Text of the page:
On June 21, sunrise is at 4:55 a.m. and sunset is at 8:26 p.m. According to timeanddate.com: “In terms of daylight, this day is 6 hours, 41 minutes longer than on December Solstice. In most locations north of Equator, the longest day of the year is around this date.”
Summer moves into Maine at 11:32 p.m., Sunday, June 20. Living at latitude 44.18, we have the short bittersweet days of winter, when light compresses into a mere seven or eight hours. But then we are graced with beautiful and languorous days of late spring and early summer, when skies begin glowing before 4 a.m. and don’t fully darken until 10 p.m.
Who could ask for more!
On June 21, the sun will reach its northernmost point in the sky, +23.5 degrees above the celestial equator. This marks the moment when it feels like we are nearest the sun, before we start rotating the other way. You know. Toward winter.
The summer solstice occurs at the moment the earth's tilt toward from the sun is at a maximum. Therefore, on the day of the summer solstice, the sun appears at its highest elevation with a noontime position that changes very little for several days before and after the summer solstice.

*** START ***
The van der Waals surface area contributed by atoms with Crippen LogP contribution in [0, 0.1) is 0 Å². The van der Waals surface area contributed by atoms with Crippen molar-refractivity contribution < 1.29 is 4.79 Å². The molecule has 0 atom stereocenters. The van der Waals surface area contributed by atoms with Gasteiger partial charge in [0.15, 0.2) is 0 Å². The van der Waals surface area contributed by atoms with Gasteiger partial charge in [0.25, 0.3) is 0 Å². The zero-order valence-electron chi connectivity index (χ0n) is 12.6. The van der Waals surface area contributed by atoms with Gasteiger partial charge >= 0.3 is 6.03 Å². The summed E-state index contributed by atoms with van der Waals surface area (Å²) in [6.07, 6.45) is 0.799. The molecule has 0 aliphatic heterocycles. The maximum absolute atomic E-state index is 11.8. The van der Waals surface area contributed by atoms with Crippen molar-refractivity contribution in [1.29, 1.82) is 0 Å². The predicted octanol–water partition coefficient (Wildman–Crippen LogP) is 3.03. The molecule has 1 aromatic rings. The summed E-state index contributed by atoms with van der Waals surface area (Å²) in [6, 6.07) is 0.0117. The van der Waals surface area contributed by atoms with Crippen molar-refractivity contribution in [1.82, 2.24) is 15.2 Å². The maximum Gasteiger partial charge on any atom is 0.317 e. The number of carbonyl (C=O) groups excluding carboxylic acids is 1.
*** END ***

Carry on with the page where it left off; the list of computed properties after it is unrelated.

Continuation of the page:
The summer solstice occurs when the sun is directly over the Tropic of Cancer, which is located at 23.5° latitude North, and runs through Mexico, the Bahamas, Egypt, Saudi Arabia, India, and southern China. For every place north of the Tropic of Cancer, the sun is at its highest point in the sky and this is the longest day of the year.
The winter solstice marks the shortest day and longest night of the year. In the Northern Hemisphere, it occurs when the sun is directly over the Tropic of Capricorn, which is located at 23.5° south of the equator and runs through Australia, Chile, southern Brazil, and northern South Africa.